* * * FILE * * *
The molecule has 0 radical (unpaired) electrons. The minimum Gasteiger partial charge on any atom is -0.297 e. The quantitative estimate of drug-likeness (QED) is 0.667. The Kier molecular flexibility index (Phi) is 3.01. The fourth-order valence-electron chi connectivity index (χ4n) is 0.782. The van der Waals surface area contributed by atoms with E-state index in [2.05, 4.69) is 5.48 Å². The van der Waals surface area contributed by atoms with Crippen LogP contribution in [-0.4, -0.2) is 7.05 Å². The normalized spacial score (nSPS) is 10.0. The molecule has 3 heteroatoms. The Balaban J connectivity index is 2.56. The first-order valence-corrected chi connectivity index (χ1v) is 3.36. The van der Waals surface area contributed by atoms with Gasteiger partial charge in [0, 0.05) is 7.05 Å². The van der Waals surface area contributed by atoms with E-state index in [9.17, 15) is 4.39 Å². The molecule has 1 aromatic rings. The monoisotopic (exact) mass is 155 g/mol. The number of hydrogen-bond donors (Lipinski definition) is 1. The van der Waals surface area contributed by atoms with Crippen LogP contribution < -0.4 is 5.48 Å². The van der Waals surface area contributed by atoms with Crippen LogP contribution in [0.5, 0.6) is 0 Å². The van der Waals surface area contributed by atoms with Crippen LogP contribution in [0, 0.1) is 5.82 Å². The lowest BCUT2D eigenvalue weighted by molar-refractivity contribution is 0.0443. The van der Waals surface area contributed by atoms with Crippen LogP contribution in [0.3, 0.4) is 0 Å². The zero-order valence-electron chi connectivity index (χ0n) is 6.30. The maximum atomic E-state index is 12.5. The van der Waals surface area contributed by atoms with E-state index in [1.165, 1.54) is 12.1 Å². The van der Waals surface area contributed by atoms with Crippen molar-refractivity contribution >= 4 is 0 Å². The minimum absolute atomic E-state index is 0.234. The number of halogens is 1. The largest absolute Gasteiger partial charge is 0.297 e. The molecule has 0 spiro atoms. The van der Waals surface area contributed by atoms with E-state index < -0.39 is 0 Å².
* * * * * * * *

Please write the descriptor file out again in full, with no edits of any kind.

The molecule has 0 radical (unpaired) electrons. The minimum Gasteiger partial charge on any atom is -0.297 e. The quantitative estimate of drug-likeness (QED) is 0.667. The Kier molecular flexibility index (Phi) is 3.01. The fourth-order valence-electron chi connectivity index (χ4n) is 0.782. The van der Waals surface area contributed by atoms with E-state index in [2.05, 4.69) is 5.48 Å². The van der Waals surface area contributed by atoms with Crippen LogP contribution in [-0.4, -0.2) is 7.05 Å². The normalized spacial score (nSPS) is 10.0. The molecule has 3 heteroatoms. The Balaban J connectivity index is 2.56. The first-order valence-corrected chi connectivity index (χ1v) is 3.36. The van der Waals surface area contributed by atoms with Gasteiger partial charge in [0, 0.05) is 7.05 Å². The van der Waals surface area contributed by atoms with E-state index in [9.17, 15) is 4.39 Å². The molecule has 1 aromatic rings. The monoisotopic (exact) mass is 155 g/mol. The number of hydrogen-bond donors (Lipinski definition) is 1. The van der Waals surface area contributed by atoms with Crippen LogP contribution < -0.4 is 5.48 Å². The van der Waals surface area contributed by atoms with Crippen LogP contribution in [0.5, 0.6) is 0 Å². The van der Waals surface area contributed by atoms with Crippen LogP contribution in [0, 0.1) is 5.82 Å². The lowest BCUT2D eigenvalue weighted by molar-refractivity contribution is 0.0443. The van der Waals surface area contributed by atoms with Crippen LogP contribution in [0.3, 0.4) is 0 Å². The zero-order valence-electron chi connectivity index (χ0n) is 6.30. The maximum atomic E-state index is 12.5. The van der Waals surface area contributed by atoms with E-state index in [1.165, 1.54) is 12.1 Å². The van der Waals surface area contributed by atoms with Crippen molar-refractivity contribution >= 4 is 0 Å². The minimum absolute atomic E-state index is 0.234. The number of halogens is 1. The largest absolute Gasteiger partial charge is 0.297 e. The molecule has 0 spiro atoms. The van der Waals surface area contributed by atoms with E-state index < -0.39 is 0 Å².